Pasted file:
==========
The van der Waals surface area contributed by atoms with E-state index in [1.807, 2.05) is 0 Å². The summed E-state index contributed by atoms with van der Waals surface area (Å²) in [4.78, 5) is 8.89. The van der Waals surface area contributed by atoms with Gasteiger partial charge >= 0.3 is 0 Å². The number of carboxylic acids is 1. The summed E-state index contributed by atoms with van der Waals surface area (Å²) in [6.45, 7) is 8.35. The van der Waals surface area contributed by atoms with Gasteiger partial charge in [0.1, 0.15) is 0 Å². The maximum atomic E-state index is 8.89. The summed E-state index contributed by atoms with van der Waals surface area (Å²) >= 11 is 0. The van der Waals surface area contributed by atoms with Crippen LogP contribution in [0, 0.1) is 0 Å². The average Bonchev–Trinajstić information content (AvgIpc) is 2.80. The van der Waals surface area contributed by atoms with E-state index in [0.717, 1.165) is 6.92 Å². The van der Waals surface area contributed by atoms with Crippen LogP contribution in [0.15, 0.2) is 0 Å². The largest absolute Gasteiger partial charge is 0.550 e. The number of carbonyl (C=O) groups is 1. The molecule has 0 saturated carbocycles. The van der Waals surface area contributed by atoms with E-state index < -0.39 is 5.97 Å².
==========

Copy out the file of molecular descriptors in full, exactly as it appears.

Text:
The van der Waals surface area contributed by atoms with E-state index in [1.807, 2.05) is 0 Å². The summed E-state index contributed by atoms with van der Waals surface area (Å²) in [4.78, 5) is 8.89. The van der Waals surface area contributed by atoms with Gasteiger partial charge >= 0.3 is 0 Å². The number of carboxylic acids is 1. The summed E-state index contributed by atoms with van der Waals surface area (Å²) in [6.45, 7) is 8.35. The van der Waals surface area contributed by atoms with Gasteiger partial charge in [0.1, 0.15) is 0 Å². The maximum atomic E-state index is 8.89. The summed E-state index contributed by atoms with van der Waals surface area (Å²) >= 11 is 0. The van der Waals surface area contributed by atoms with Crippen LogP contribution in [0, 0.1) is 0 Å². The average Bonchev–Trinajstić information content (AvgIpc) is 2.80. The van der Waals surface area contributed by atoms with E-state index in [0.717, 1.165) is 6.92 Å². The van der Waals surface area contributed by atoms with Crippen LogP contribution in [0.15, 0.2) is 0 Å². The largest absolute Gasteiger partial charge is 0.550 e. The number of carbonyl (C=O) groups is 1. The molecule has 0 saturated carbocycles. The van der Waals surface area contributed by atoms with E-state index < -0.39 is 5.97 Å².